Adam started to cry.
“Why do you cry?” asked Wallace.
“Because I was in your mouth and now you will have the plague and you will die too,” replied Adam.
“I wouldn’t worry about that,” said Wallace. “My essence protects me. So tell me, why did you run away?”
“My parents were killed by the plague.”
Wallace didn’t say anything. He looked at Adam, then turned around and descended back into the ocean.
Large bubbles started coming up in large quantities. They were followed by hundreds of halibut rising up and jumping out of the water. Many landed in Adam’s skiff. Before he knew it, it was filled with fish.
Motioning east with his eyes, Wallace said, “The people you were with went that way. When they see all the fish in your boat, they should take you in.”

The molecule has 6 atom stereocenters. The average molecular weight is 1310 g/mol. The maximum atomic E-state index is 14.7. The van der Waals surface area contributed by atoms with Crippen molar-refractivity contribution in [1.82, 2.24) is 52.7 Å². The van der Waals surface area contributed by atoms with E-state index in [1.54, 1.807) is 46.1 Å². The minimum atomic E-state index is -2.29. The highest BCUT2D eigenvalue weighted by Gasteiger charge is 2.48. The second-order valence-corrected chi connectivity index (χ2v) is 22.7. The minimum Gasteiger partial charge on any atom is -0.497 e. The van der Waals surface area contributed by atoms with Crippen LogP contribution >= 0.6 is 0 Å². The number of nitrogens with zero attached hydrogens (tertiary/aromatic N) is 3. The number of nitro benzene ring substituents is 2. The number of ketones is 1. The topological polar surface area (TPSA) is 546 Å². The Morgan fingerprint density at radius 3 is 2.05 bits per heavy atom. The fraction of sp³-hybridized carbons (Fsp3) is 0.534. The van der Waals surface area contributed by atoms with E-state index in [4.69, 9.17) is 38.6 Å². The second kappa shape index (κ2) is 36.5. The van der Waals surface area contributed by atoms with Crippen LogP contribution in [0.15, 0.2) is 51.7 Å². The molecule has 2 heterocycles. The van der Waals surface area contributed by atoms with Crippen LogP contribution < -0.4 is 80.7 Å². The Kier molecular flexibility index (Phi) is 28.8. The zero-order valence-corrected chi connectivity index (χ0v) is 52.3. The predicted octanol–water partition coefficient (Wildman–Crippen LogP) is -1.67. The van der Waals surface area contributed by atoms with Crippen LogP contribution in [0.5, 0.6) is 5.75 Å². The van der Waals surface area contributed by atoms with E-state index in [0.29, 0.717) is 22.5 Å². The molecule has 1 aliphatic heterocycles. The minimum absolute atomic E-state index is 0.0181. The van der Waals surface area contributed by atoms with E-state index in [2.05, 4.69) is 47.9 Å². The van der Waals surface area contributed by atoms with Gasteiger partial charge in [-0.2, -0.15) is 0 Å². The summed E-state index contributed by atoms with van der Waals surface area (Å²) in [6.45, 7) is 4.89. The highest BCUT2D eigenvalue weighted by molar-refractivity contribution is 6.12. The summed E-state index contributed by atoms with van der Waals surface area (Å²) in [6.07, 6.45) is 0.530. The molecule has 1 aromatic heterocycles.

“But my disease?” asked Adam.
“Is gone,” said Wallace.
“So, I’m not going to die!”
“Not from the plague,” said Wallace.
“Their ship is much faster than mine. I’ll never catch them,” said Adam.
“Throw me a rope,” said Wallace. “I’ll pull you to them.”
Wallace pulled Adam’s skiff, but waited until nightfall to be within sight of the ship. Then, after the sun had set, he pulled Adam’s boat past the tall ship, and left it in its path so that they would have no choice but to come upon it.
By first light the next morning, Adam was awoken by the sounds of men barking orders. He looked up and saw the Redemption approaching slowly, most of the sails furled, and a couple of sailors hung over one side and reached for Adam’s skiff. One of them dove into the water, swam to Adam and climbed into the small boat.
“Welcome back, lad,” said the sailor with a friendly smile. “I would ask you how you’re doing, but judging from all of these fish in your boat, I’d say, just fine.”